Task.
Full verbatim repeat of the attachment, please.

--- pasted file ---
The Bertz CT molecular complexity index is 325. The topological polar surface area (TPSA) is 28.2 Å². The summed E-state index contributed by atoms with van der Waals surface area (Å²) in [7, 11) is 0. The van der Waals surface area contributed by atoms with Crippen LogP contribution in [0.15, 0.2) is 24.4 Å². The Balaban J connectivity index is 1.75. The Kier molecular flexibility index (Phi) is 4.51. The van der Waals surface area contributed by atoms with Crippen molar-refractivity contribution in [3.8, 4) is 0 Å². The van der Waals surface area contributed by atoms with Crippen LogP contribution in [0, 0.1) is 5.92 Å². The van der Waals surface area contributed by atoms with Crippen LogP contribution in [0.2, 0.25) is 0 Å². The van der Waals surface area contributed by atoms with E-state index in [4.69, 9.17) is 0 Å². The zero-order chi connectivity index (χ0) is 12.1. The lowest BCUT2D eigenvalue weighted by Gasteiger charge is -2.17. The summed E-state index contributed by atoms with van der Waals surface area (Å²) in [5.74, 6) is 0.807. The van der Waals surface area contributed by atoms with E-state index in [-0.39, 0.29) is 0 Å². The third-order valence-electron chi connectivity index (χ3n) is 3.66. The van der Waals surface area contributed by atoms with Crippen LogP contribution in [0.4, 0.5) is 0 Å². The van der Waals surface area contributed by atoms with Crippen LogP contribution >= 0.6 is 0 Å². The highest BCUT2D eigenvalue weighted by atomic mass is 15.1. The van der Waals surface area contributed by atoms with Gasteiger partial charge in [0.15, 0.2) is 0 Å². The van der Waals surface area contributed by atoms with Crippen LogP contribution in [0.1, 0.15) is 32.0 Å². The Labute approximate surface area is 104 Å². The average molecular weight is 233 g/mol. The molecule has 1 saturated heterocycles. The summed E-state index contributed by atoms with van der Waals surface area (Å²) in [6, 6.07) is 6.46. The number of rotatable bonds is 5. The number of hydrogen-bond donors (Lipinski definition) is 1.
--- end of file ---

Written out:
The Bertz CT molecular complexity index is 325. The topological polar surface area (TPSA) is 28.2 Å². The summed E-state index contributed by atoms with van der Waals surface area (Å²) in [7, 11) is 0. The van der Waals surface area contributed by atoms with Crippen LogP contribution in [0.15, 0.2) is 24.4 Å². The Balaban J connectivity index is 1.75. The Kier molecular flexibility index (Phi) is 4.51. The van der Waals surface area contributed by atoms with Crippen molar-refractivity contribution in [3.8, 4) is 0 Å². The van der Waals surface area contributed by atoms with Crippen LogP contribution in [0, 0.1) is 5.92 Å². The van der Waals surface area contributed by atoms with Crippen LogP contribution in [0.2, 0.25) is 0 Å². The van der Waals surface area contributed by atoms with E-state index in [4.69, 9.17) is 0 Å². The zero-order chi connectivity index (χ0) is 12.1. The lowest BCUT2D eigenvalue weighted by Gasteiger charge is -2.17. The summed E-state index contributed by atoms with van der Waals surface area (Å²) in [5.74, 6) is 0.807. The van der Waals surface area contributed by atoms with E-state index in [-0.39, 0.29) is 0 Å². The third-order valence-electron chi connectivity index (χ3n) is 3.66. The van der Waals surface area contributed by atoms with Crippen LogP contribution in [0.4, 0.5) is 0 Å². The van der Waals surface area contributed by atoms with Crippen LogP contribution >= 0.6 is 0 Å². The highest BCUT2D eigenvalue weighted by atomic mass is 15.1. The van der Waals surface area contributed by atoms with Gasteiger partial charge in [0.15, 0.2) is 0 Å². The van der Waals surface area contributed by atoms with Crippen LogP contribution in [0.1, 0.15) is 32.0 Å². The Labute approximate surface area is 104 Å². The average molecular weight is 233 g/mol. The molecule has 1 saturated heterocycles. The summed E-state index contributed by atoms with van der Waals surface area (Å²) in [6, 6.07) is 6.46. The number of rotatable bonds is 5. The number of hydrogen-bond donors (Lipinski definition) is 1.